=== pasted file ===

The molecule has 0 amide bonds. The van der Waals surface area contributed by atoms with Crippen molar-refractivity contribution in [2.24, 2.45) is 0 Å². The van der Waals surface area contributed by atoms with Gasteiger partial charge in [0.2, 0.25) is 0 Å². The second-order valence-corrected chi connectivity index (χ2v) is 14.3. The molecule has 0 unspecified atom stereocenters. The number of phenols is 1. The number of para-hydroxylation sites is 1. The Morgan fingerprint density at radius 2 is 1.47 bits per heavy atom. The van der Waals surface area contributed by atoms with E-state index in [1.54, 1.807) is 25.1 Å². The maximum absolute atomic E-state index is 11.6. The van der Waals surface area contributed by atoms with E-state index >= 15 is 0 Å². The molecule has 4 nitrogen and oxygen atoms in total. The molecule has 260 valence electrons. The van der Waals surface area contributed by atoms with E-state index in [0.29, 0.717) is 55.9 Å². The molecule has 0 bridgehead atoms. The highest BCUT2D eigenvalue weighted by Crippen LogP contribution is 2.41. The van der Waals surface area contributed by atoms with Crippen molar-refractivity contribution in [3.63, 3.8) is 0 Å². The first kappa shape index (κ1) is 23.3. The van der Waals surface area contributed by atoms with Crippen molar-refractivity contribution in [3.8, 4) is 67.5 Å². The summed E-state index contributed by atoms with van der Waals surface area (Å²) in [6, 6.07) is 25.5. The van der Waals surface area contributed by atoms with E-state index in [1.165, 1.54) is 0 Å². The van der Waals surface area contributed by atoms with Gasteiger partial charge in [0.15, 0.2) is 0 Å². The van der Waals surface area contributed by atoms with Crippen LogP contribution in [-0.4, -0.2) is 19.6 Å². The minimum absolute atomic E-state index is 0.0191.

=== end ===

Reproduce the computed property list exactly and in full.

The molecule has 0 amide bonds. The van der Waals surface area contributed by atoms with Crippen molar-refractivity contribution in [2.24, 2.45) is 0 Å². The van der Waals surface area contributed by atoms with Gasteiger partial charge in [0.2, 0.25) is 0 Å². The second-order valence-corrected chi connectivity index (χ2v) is 14.3. The molecule has 0 unspecified atom stereocenters. The number of phenols is 1. The number of para-hydroxylation sites is 1. The Morgan fingerprint density at radius 2 is 1.47 bits per heavy atom. The van der Waals surface area contributed by atoms with E-state index in [1.54, 1.807) is 25.1 Å². The maximum absolute atomic E-state index is 11.6. The van der Waals surface area contributed by atoms with E-state index >= 15 is 0 Å². The molecule has 4 nitrogen and oxygen atoms in total. The molecule has 260 valence electrons. The van der Waals surface area contributed by atoms with E-state index in [0.29, 0.717) is 55.9 Å². The molecule has 0 bridgehead atoms. The highest BCUT2D eigenvalue weighted by Crippen LogP contribution is 2.41. The van der Waals surface area contributed by atoms with Crippen molar-refractivity contribution in [3.63, 3.8) is 0 Å². The first kappa shape index (κ1) is 23.3. The van der Waals surface area contributed by atoms with Crippen molar-refractivity contribution in [3.8, 4) is 67.5 Å². The summed E-state index contributed by atoms with van der Waals surface area (Å²) in [6, 6.07) is 25.5. The van der Waals surface area contributed by atoms with E-state index in [1.165, 1.54) is 0 Å². The van der Waals surface area contributed by atoms with Gasteiger partial charge in [0.15, 0.2) is 0 Å². The van der Waals surface area contributed by atoms with Crippen LogP contribution in [-0.4, -0.2) is 19.6 Å². The minimum absolute atomic E-state index is 0.0191.